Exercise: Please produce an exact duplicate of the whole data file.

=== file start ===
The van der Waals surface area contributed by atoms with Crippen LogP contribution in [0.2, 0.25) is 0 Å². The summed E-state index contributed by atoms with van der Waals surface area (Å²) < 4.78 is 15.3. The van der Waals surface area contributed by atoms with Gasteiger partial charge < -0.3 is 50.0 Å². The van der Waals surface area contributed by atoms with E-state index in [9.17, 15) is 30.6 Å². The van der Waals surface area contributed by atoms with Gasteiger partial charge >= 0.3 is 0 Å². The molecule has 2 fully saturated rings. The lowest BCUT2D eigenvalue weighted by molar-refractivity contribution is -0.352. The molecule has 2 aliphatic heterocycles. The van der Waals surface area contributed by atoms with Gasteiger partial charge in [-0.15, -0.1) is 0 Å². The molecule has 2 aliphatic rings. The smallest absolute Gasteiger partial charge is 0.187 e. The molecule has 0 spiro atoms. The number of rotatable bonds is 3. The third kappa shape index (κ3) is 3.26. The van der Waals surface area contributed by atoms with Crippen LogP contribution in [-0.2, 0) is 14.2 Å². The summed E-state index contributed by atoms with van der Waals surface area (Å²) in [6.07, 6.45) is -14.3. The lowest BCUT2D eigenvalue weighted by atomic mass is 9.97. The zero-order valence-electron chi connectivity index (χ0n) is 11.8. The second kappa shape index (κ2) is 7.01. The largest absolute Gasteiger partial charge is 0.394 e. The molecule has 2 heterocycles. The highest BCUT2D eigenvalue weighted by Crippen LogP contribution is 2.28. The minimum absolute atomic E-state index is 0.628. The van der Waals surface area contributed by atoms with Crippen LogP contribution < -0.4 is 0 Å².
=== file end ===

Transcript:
The van der Waals surface area contributed by atoms with Crippen LogP contribution in [0.2, 0.25) is 0 Å². The summed E-state index contributed by atoms with van der Waals surface area (Å²) < 4.78 is 15.3. The van der Waals surface area contributed by atoms with Gasteiger partial charge < -0.3 is 50.0 Å². The van der Waals surface area contributed by atoms with E-state index in [9.17, 15) is 30.6 Å². The van der Waals surface area contributed by atoms with Gasteiger partial charge >= 0.3 is 0 Å². The molecule has 2 fully saturated rings. The lowest BCUT2D eigenvalue weighted by molar-refractivity contribution is -0.352. The molecule has 2 aliphatic heterocycles. The van der Waals surface area contributed by atoms with Gasteiger partial charge in [-0.15, -0.1) is 0 Å². The molecule has 2 aliphatic rings. The smallest absolute Gasteiger partial charge is 0.187 e. The molecule has 0 spiro atoms. The number of rotatable bonds is 3. The third kappa shape index (κ3) is 3.26. The van der Waals surface area contributed by atoms with Crippen LogP contribution in [-0.2, 0) is 14.2 Å². The summed E-state index contributed by atoms with van der Waals surface area (Å²) in [6.07, 6.45) is -14.3. The lowest BCUT2D eigenvalue weighted by atomic mass is 9.97. The zero-order valence-electron chi connectivity index (χ0n) is 11.8. The second kappa shape index (κ2) is 7.01. The largest absolute Gasteiger partial charge is 0.394 e. The molecule has 2 heterocycles. The highest BCUT2D eigenvalue weighted by Crippen LogP contribution is 2.28. The minimum absolute atomic E-state index is 0.628. The van der Waals surface area contributed by atoms with Crippen LogP contribution < -0.4 is 0 Å².